News took a turn for the worse on Monday for J.P. Morgan Chase ( JPM) in its court battle with a group of insurers over the bank's role in a controversial financing deal for Enron. In a potentially pivotal court ruling, a federal judge in Manhattan will allow the insurers to introduce into evidence a series of email messages in which a J.P. Morgan executive refers to its dealings with Enron as a "disguised loan." The judge's decision is a major blow to J.P. Morgan, because the insurers' main contention has been that the bank deceived them into writing a $1 billion insurance policy for the transaction, which was the subject of a heated congressional hearing this summer. The insurers have refused to honor the policy, contending a series of so-called prepay oil and gas transactions involving J.P. Morgan, Enron and offshore company called Mahonia were really "disguised" bank loans to Enron and not actual contracts to transfer energy shipments. And the emails that U.S. District Judge Jed Rakoff is going to permit the insurers to present to the jury -- which began hearing evidence in the case two weeks ago -- would seem to be devastating to J.P. Morgan's legal position. "A reasonable juror could find these emails highly probative of the defendants' central contention that Chase knew the prepays here in issue, when coupled with other aspects allegedly not disclosed to the defendants ... were really loans that were being disguised," the judge said in a 10-page ruling, issued prior to the resumption of testimony in the trial. In one of the emails, a bank executive writes: "Legal says don't list it as a loan." In another, the financing deals with Enron are described this way: "I have asked for a thorough review of disguised loans. I know Commodities, under the heading of'prepaid' has a whole bunch." The person writing the emails was Donald Layton, a senior bank executive, who may be called to testify if the emails are introduced into evidence. If J.P. Morgan were to lose the lawsuit, it would be forced to write off the $1 billion insurance policy as a lost investment and probably take a big charge against earnings. But this legal battle is much more than a dispute over the validity of a $1 billion insurance policy.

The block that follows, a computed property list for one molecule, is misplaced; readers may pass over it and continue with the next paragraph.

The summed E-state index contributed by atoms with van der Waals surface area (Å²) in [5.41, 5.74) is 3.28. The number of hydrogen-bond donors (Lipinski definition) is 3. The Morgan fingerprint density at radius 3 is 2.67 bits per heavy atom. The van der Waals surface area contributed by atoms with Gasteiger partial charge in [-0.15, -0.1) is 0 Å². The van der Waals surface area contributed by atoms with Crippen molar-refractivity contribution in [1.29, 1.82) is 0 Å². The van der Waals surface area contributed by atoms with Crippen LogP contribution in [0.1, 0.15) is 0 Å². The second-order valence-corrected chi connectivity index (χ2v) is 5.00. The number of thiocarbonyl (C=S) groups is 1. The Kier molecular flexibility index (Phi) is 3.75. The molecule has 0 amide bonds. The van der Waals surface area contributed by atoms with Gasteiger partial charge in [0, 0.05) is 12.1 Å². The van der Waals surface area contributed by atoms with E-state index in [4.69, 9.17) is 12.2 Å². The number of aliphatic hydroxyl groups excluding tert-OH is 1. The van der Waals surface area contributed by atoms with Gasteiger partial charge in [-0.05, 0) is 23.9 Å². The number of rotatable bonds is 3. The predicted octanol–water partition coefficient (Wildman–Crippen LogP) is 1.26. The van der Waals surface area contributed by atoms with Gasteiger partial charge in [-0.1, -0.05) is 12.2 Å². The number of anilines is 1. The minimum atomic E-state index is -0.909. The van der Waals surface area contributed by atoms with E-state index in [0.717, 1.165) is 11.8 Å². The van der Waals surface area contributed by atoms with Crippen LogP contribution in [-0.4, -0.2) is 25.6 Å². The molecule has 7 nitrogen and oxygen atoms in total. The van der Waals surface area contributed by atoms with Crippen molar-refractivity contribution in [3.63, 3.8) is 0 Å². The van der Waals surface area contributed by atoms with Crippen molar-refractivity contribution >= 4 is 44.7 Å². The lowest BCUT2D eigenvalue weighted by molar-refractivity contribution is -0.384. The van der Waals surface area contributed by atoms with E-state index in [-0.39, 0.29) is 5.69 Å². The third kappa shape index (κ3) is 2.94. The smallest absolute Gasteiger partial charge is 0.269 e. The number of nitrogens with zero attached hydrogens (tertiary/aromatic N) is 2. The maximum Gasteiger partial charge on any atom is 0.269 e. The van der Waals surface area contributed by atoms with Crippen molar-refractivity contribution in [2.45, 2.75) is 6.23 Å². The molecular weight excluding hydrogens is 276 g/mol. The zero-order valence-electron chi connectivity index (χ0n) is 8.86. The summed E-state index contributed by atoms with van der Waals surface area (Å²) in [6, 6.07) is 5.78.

Already in many investors' minds, the Mahonia transactions have tarnished J.P. Morgan's reputation and raised questions about the bank's risk-management strategies and corporate governance procedures. This summer, lawmakers on Capitol Hill, during a highly publicized Senate subcommittee hearing, denounced the Mahonia deals as "sham" transactions and accused J.P. Morgan of helping Enron improperly inflate its revenues. Indeed, a shareholder already has filed a lawsuit claiming J.P. Morgan's management "irreparably damaged" the bank's reputation by approving the Mahonia transactions. J.P. Morgan also is one of the leading defendants in the massive class-action suit filed by Enron's shareholders. And the bank also faces other shareholder suits stemming from the sharp drop in its stock earlier this year after the Mahonia transactions first came to light.